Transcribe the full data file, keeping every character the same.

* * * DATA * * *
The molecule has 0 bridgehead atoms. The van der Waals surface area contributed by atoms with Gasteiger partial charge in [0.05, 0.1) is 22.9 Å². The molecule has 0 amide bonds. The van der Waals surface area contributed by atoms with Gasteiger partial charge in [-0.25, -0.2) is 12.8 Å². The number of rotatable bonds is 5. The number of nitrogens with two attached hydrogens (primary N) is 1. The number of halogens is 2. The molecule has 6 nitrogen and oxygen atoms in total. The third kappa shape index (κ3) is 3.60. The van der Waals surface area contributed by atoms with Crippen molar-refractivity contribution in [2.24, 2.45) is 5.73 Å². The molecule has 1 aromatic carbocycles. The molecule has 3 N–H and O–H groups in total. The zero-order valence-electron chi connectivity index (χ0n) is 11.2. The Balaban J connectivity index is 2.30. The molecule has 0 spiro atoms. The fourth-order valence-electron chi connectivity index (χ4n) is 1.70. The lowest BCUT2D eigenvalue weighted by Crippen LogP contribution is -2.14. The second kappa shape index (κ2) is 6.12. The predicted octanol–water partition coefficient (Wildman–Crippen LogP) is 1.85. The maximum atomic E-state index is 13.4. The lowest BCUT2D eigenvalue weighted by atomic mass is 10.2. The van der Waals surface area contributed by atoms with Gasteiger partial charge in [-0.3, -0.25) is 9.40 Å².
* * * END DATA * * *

The molecule has 0 bridgehead atoms. The van der Waals surface area contributed by atoms with Gasteiger partial charge in [0.05, 0.1) is 22.9 Å². The molecule has 0 amide bonds. The van der Waals surface area contributed by atoms with Gasteiger partial charge in [-0.25, -0.2) is 12.8 Å². The number of rotatable bonds is 5. The number of nitrogens with two attached hydrogens (primary N) is 1. The number of halogens is 2. The molecule has 6 nitrogen and oxygen atoms in total. The third kappa shape index (κ3) is 3.60. The van der Waals surface area contributed by atoms with Crippen molar-refractivity contribution in [2.24, 2.45) is 5.73 Å². The molecule has 1 aromatic carbocycles. The molecule has 3 N–H and O–H groups in total. The zero-order valence-electron chi connectivity index (χ0n) is 11.2. The Balaban J connectivity index is 2.30. The molecule has 0 spiro atoms. The fourth-order valence-electron chi connectivity index (χ4n) is 1.70. The lowest BCUT2D eigenvalue weighted by Crippen LogP contribution is -2.14. The second kappa shape index (κ2) is 6.12. The predicted octanol–water partition coefficient (Wildman–Crippen LogP) is 1.85. The maximum atomic E-state index is 13.4. The lowest BCUT2D eigenvalue weighted by atomic mass is 10.2. The van der Waals surface area contributed by atoms with Gasteiger partial charge in [-0.3, -0.25) is 9.40 Å².